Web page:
(Reuters) – Hyundai Motor Co will replace battery systems in some 82,000 electric vehicles globally due to fire risks, a problem which combined with an earlier recall is likely to cost the automaker an estimated $900 million.
Most of the latest recall applies to its best-selling electric car, the Kona EV, which was first recalled in October for a software upgrade after a series of fires.
But in January, one of the recalled vehicles caught fire and South Korean authorities launched a probe into whether the first recall had been adequate.
LG Energy Solution, a division of LG Chem Ltd which manufactures the batteries, said in a statement that Hyundai Motor has misapplied LG’s suggestion for fast-charging logic in Hyundai’s battery management system and that the battery cell should not be seen as the direct cause of the fire risks.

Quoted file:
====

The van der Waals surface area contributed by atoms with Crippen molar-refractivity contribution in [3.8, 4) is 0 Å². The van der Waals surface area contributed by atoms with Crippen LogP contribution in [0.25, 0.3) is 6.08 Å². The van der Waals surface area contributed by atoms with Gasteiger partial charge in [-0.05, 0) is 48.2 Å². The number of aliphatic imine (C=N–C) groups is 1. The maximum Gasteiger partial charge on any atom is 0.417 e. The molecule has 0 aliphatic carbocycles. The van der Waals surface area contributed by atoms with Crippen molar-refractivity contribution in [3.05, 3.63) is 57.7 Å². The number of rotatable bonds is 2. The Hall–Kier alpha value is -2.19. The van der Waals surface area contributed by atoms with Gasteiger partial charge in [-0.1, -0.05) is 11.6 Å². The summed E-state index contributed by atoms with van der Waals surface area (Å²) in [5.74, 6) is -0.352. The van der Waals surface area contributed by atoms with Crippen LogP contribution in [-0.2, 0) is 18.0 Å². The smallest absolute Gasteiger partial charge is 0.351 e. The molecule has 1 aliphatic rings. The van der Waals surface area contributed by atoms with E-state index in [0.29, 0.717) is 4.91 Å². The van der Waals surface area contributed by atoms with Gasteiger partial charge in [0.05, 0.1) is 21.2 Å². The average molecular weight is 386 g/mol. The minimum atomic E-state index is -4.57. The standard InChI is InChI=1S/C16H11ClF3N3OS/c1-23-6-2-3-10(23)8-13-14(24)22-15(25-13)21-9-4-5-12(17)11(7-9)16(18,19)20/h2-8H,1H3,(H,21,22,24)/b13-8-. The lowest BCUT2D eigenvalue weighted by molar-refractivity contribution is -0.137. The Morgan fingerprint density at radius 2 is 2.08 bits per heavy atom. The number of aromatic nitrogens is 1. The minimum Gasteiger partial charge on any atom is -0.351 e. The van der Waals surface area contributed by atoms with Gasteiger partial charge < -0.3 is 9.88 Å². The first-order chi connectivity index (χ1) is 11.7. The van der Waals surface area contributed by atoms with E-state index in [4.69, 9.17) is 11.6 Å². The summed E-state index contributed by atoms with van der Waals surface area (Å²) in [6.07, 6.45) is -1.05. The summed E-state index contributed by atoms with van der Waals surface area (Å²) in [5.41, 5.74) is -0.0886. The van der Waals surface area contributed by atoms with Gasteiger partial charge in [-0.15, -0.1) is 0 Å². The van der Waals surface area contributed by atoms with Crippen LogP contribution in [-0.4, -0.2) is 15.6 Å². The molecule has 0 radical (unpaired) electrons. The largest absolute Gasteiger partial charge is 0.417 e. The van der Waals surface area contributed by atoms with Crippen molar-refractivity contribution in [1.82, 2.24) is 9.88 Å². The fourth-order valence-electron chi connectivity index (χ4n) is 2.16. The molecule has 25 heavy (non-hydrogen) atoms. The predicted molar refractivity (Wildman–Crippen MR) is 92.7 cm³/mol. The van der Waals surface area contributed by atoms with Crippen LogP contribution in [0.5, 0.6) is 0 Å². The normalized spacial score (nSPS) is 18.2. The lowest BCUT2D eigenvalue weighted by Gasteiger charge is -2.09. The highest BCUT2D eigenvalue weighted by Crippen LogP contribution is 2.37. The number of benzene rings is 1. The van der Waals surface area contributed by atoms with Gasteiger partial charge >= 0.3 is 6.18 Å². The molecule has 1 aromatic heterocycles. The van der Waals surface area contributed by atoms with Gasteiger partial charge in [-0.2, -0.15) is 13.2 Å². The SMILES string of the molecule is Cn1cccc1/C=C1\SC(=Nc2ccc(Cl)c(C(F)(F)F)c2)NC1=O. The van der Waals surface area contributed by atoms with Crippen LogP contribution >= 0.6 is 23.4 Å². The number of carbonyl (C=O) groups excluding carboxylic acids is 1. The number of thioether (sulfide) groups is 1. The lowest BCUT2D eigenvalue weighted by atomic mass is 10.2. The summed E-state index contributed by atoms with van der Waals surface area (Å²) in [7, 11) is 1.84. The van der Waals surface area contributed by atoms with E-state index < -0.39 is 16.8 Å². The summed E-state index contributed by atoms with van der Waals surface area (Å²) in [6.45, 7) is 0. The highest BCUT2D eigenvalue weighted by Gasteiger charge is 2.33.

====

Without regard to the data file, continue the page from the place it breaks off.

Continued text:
The new recall applies to roughly 76,000 Kona EVs as well as some Ioniq EV and Elec City models.
There have been some 15 cases of fires involving the Kona EV – 11 in South Korea, two in Canada and one each in Finland and Austria, according to the transport ministry.
Hyundai said in a statement that of the total 1 trillion won in estimated recall costs, some 38.9 billion won was due to the first recall.
Shares of Hyundai Motor and LG Chem were trading down 3.7% and 1.9% respectively in afternoon trade compared to a 2% fall for the broader market.
($1 = 1,111.7900 won)